I would say willingness to work flexibly would almost always be the number-one benefit to me."
"I much prefer working from home. Even before the pandemic, I never saw the point of having to go somewhere if I could do a lot of work from my laptop on my couch, where I'm more comfortable."

Why and how flexibility matters to employees

A few years of remote and hybrid working have heightened employees’ expectations around flexible arrangements, with more than half now considering it an essential condition of employment. Flexibility is also a powerful tool for retention.  Employers that offer more flexibility are more attractive to both new hires and their existing talent.


Rising expectations regarding flexibility have been accompanied by higher levels of dissatisfaction with what employers offer to help employees manage both work and life.

I think that the team certainly benefits from having at least one day to be at home. It's just an easier lifestyle and it's not going to affect your work.”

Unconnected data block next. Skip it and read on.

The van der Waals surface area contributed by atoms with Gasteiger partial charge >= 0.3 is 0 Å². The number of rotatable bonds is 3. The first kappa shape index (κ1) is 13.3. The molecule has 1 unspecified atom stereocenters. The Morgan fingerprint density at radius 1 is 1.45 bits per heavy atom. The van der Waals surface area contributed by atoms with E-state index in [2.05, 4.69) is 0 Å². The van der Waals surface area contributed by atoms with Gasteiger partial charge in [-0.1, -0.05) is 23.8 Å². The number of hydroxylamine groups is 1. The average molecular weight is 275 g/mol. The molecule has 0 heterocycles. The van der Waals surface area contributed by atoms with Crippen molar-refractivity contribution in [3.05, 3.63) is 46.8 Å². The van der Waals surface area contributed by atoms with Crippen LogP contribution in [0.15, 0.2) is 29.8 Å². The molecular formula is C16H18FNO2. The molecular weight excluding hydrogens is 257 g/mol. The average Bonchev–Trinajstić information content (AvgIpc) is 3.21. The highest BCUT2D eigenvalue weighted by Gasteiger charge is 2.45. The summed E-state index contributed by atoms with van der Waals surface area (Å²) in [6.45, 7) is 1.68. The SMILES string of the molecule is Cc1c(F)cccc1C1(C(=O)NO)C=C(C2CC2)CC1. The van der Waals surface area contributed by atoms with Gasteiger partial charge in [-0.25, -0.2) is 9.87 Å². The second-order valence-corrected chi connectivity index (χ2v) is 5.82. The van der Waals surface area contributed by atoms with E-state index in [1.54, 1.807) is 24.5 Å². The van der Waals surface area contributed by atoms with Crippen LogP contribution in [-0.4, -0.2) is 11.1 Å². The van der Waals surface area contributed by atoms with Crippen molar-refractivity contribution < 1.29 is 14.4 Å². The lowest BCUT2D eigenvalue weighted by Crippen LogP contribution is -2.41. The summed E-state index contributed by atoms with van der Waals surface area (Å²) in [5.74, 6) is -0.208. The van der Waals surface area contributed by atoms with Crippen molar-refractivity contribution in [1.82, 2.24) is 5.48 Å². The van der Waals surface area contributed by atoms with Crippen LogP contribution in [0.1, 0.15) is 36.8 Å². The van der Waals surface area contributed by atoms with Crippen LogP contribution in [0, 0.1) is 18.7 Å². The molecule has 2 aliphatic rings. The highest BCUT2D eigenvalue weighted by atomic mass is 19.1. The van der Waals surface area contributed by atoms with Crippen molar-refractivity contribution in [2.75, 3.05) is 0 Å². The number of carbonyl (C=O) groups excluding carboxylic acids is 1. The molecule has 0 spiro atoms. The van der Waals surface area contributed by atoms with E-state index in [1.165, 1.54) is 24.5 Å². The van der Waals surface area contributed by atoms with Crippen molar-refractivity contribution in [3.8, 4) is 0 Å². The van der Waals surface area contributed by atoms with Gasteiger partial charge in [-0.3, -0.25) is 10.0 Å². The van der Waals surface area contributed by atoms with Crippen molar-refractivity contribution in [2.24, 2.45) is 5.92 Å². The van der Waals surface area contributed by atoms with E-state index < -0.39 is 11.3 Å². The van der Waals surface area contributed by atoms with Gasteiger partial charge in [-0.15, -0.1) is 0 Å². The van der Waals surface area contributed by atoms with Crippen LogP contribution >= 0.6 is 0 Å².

“When you're working remotely, you don't necessarily need to be at your home. I think it is nice for travel and for being able to spend weekends in other places.”

Employers may be surprised by these findings, given their expansion of flexibility options and programs during the last few years. But they can look to the direct link between flexibility and workers’ mental health as inspiration to find new ways to deliver the flexibility employees are looking for. Employees who have the flexibility they need to manage both work and life are significantly more likely to say they feel mentally healthy than employees who don’t.


The bottom line is that the stakes around flexibility and employee well-being are high.